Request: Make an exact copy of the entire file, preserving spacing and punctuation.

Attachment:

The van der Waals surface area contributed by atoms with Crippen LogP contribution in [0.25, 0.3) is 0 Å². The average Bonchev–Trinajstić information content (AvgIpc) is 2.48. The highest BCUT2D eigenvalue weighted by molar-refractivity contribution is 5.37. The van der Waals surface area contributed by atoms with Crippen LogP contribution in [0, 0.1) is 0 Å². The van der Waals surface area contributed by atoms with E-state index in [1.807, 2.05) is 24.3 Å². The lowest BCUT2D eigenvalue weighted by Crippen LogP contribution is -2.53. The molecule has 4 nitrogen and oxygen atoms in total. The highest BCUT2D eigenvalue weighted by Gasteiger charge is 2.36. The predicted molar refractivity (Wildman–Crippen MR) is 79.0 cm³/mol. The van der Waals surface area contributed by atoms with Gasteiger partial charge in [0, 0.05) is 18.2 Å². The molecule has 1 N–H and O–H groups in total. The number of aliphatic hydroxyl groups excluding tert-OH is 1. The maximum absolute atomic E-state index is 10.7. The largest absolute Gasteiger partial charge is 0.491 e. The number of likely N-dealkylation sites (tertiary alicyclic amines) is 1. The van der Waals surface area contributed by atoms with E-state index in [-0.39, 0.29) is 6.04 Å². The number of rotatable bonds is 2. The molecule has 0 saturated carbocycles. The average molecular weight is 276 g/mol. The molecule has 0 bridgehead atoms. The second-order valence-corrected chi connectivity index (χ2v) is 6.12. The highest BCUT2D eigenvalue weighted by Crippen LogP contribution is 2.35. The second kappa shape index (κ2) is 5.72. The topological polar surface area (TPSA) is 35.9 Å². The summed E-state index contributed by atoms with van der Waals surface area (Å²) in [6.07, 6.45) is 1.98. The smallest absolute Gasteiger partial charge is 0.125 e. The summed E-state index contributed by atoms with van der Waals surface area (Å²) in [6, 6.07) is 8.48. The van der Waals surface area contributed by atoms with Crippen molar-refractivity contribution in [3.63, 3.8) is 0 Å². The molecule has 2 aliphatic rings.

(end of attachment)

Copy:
The van der Waals surface area contributed by atoms with Crippen LogP contribution in [0.25, 0.3) is 0 Å². The average Bonchev–Trinajstić information content (AvgIpc) is 2.48. The highest BCUT2D eigenvalue weighted by molar-refractivity contribution is 5.37. The van der Waals surface area contributed by atoms with Crippen LogP contribution in [0, 0.1) is 0 Å². The van der Waals surface area contributed by atoms with E-state index in [1.807, 2.05) is 24.3 Å². The lowest BCUT2D eigenvalue weighted by Crippen LogP contribution is -2.53. The molecule has 4 nitrogen and oxygen atoms in total. The highest BCUT2D eigenvalue weighted by Gasteiger charge is 2.36. The predicted molar refractivity (Wildman–Crippen MR) is 79.0 cm³/mol. The van der Waals surface area contributed by atoms with Gasteiger partial charge in [0, 0.05) is 18.2 Å². The molecule has 1 N–H and O–H groups in total. The number of aliphatic hydroxyl groups excluding tert-OH is 1. The maximum absolute atomic E-state index is 10.7. The largest absolute Gasteiger partial charge is 0.491 e. The number of likely N-dealkylation sites (tertiary alicyclic amines) is 1. The van der Waals surface area contributed by atoms with E-state index in [-0.39, 0.29) is 6.04 Å². The number of rotatable bonds is 2. The molecule has 0 saturated carbocycles. The average molecular weight is 276 g/mol. The molecule has 0 bridgehead atoms. The second-order valence-corrected chi connectivity index (χ2v) is 6.12. The highest BCUT2D eigenvalue weighted by Crippen LogP contribution is 2.35. The second kappa shape index (κ2) is 5.72. The topological polar surface area (TPSA) is 35.9 Å². The summed E-state index contributed by atoms with van der Waals surface area (Å²) in [6.07, 6.45) is 1.98. The smallest absolute Gasteiger partial charge is 0.125 e. The summed E-state index contributed by atoms with van der Waals surface area (Å²) in [6, 6.07) is 8.48. The van der Waals surface area contributed by atoms with Crippen molar-refractivity contribution in [3.63, 3.8) is 0 Å². The molecule has 2 aliphatic rings.